Wall Street Debates News Corp. Strategy for Cash, Deals After Dropped BSkyB Bid

Observers would like to see Rupert Murdoch's conglomerate return more money to shareholders, and some hope for a sale of its U.K. newspapers.

With its bid for full control of U.K. pay TV firm BSkyB off the table, Wall Street observers are wondering how Rupert Murdoch's News Corp. will now look to use its cash war chest and which businesses it may buy or sell.

On Wednesday, the debate focused mainly on additional stock buybacks and dividends rather than major new acquisitions.

But in that context, questions about deputy COO James Murdoch's and the U.K. newspaper division's future role at the conglomerate also came up again.

"We see increased probability that James Murdoch will reduce his prominence at News to minimize the distraction and that more shareholder friendly actions, including additional [stock] repurchases, could take place," Davenport & Co. analyst Michael Morris said in an investor note. 

Speaking of the future of James Murdoch, who was widely seen as heir apparent for the top job at the conglomerate, one former large News Corp. shareholder told The Hollywood Reporter that president, COO and deputy chairman Chase Carey, rather than a Murdoch, may provide the most stability since he has been untouched by the recent company scandal.

"The stock would go up a lot if people thought he was going to play a bigger role," the ex-shareholder said. "I sold all my stock because I got sick of Rupert...He just runs that thing like it's a private fiefdom."

Nomura analyst Michael Nathanson said on Wednesday that the withdrawal of the BSkyB bid amid a phone hacking scandal at its U.K. newspaper unit may also make the conglomerate rethink its newspaper holdings, which have been unpopular among many investors and Wall Street observers due to a challenging newspaper market. Some have pushed for a sale or spin-off.

"Perhaps this rebuke will force News Corp. to reconsider its ownership of U.K. newspapers," Nathanson said in a report. "We hope this is a turning point for the company’s strategy and asset allocation as the ownership of highly inconsequential newspaper assets has forced the dropping of a strategically important asset."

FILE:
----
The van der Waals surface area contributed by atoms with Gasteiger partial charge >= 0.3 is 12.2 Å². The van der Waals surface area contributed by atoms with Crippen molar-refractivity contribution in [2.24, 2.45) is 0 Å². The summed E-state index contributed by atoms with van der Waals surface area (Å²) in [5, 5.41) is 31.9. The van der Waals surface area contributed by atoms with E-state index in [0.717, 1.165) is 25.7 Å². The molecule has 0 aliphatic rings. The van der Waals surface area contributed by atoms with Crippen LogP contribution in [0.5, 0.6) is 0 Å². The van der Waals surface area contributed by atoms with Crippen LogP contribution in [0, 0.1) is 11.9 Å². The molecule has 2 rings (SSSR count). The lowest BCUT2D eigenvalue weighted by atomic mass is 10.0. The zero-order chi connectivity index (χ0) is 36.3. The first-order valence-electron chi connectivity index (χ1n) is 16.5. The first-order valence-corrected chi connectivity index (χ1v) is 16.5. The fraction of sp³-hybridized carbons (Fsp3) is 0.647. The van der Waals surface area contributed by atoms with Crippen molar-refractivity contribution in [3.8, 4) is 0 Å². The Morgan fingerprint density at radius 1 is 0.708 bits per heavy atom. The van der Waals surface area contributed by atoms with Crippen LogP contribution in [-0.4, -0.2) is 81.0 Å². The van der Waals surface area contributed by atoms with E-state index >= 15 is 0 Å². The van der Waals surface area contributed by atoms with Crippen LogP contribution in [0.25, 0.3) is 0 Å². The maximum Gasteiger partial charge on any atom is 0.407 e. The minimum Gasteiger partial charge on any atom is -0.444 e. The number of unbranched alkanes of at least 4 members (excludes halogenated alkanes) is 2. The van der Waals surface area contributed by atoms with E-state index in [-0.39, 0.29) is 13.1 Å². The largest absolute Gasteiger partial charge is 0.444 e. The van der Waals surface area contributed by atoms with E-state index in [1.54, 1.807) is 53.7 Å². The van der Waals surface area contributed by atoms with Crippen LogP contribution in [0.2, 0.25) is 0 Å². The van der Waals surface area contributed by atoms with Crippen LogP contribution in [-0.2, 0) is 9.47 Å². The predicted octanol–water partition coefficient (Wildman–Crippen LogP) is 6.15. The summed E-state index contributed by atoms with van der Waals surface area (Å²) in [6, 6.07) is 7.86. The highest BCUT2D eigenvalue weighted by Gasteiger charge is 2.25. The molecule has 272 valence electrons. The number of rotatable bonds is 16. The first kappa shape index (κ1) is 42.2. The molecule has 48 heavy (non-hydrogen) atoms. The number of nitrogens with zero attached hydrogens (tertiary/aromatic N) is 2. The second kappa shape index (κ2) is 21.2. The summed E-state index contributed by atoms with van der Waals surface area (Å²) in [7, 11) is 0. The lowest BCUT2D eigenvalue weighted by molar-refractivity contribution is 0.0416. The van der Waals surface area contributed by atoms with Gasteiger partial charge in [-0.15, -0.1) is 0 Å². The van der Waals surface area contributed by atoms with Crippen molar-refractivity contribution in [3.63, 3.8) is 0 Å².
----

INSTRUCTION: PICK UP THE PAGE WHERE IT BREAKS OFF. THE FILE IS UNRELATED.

Similarly, the former News Corp. shareholder told The Hollywood Reporter that "I've been arguing for two or three years to get out of the newspaper business." That person added: "It's a dying business. Now it's come back to bite him. It's a big setback to their global strategy. They're probably going to spend the next couple of years in endless litigation."

The ex-shareholder's solution: "I would love to own News Corp.'s entertainment assets without newspapers, run by [former president and COO] Peter Chernin or Chase Carey."

Besides News Corp.'s business portfolio, the conglomerate's pile of cash also has increasingly moved into the spotlight. On Tuesday, Nathanson had called the growing cash balance at News Corp. "the single biggest area of focus for investors."

Credit Suisse analyst Spencer Wang and others on Wednesday echoed that notion. "The key question is now what?" Wang said in a note to investors.

After a $5 billion stock buyback plan announced on Tuesday, "one could make the case that News Corp. could return even more capital to shareholders given about $12 billion in cash as of March 31," Wang said. "Alternatively, News Corp. could pursue alternative acquisitions, in light of its historical deal appetite."

Cowen & Co. analyst Doug Creutz said that "significant M&A is unlikely while the company deals with issues at News International, but longer term we do not expect News Corp. to give up its historically acquisitive nature."

Neither speculated on possible new acquisition targets, but some observers suggested potential deals in international territories.

While it would have to sit out a six months quiet period before doing so, News Corp. could also take a "renewed run at BSkyB once a decent interval has passed," Creutz suggested.

Wang said he hopes "to receive more clarity" on the conglomerate's planned use of cash when News Corp. reports its latest financials next month.

Creutz also summarized the view of proponents of higher dividend payments and/or stock buybacks. "We were never a proponent of the proposed BSkyB transaction, and preferred that News Corp use its available capital and free cash flow to return money to shareholders, particularly given the company’s troubled history with M&A value creation," he said. "Yesterday’s announcement of a $5 billion buyback was a step in that direction."


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